"In the run-up to an election, this is not exactly going to endear him to an increasing nationalist majority in the country," Korski says. "Polls are suggesting that in a runoff with the opposition leader, that Boris Tadic would basically lose. So I think it's very important to see it from his perspective. He needs to communicate not just to the international community that he wants something in return, but he also needs to say to his own electorate, 'Look, you may not agree with this, but we're going to get some goodies in return and I'm going to guarantee that for you.'"
In The Long Term
It remains to be seen how quickly the EU will now act on Serbian membership or more tangential questions like Kosovo. Korski concedes that the bloc, preoccupied with the political upheaval in North Africa, may not currently put a priority on organ-trafficking allegations. The possibility of EU countries reversing their decision on Kosovo independence is even more remote.
A greater uncertainty is how Mladic's journey through the international justice system may affect the political mood at home. The Hague has so far failed to deliver judgments in several of its most high-profile cases: Milosevic died of a heart attack in 2006 before his trial was concluded, and the trials of both Seselj and Karadzic have been hampered by bureaucratic difficulties.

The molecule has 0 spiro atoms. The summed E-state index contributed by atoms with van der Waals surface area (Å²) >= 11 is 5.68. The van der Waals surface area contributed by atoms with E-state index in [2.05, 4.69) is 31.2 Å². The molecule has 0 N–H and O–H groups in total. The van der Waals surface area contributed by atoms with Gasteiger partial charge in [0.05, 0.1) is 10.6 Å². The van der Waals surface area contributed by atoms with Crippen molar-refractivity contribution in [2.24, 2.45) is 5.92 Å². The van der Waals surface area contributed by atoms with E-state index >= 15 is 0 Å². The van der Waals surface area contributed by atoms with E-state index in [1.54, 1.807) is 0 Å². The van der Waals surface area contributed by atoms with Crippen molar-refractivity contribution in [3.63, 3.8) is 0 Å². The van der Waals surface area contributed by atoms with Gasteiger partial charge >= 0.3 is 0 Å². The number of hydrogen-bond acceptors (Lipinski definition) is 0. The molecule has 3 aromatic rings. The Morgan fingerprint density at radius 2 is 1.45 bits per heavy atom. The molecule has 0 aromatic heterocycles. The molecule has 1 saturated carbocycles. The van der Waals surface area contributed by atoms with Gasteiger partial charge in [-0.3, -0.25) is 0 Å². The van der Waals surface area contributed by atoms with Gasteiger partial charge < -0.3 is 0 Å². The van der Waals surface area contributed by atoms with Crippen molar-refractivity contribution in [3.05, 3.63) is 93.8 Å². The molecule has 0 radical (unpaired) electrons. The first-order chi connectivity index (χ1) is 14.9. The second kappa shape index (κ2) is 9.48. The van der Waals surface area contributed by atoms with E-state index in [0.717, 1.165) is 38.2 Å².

It may be months or even years before the court initiates a trial of Mladic, who has reportedly suffered a stroke and is already in poor health. All the same, says Pavol Demes, an analyst with The German Marshall Fund of the United States, it is valuable for Serbia to see the international community takes steps toward delivering justice in the case of the world's most notorious war crimes suspect.
"The Serbian population is already accustomed to the fact that their bandit-gangsters and criminals are not only paying the price domestically, but that the international community is engaged in deciding about their destiny as well," Demes says. "Sometimes one can imagine that this is psychologically not so easy [for Serbia]. But I think that it is also part of the catharsis through which this country needs to go due to atrocities created by the Milosevic [regime]."
Christian Caryl contributed to this report from Washington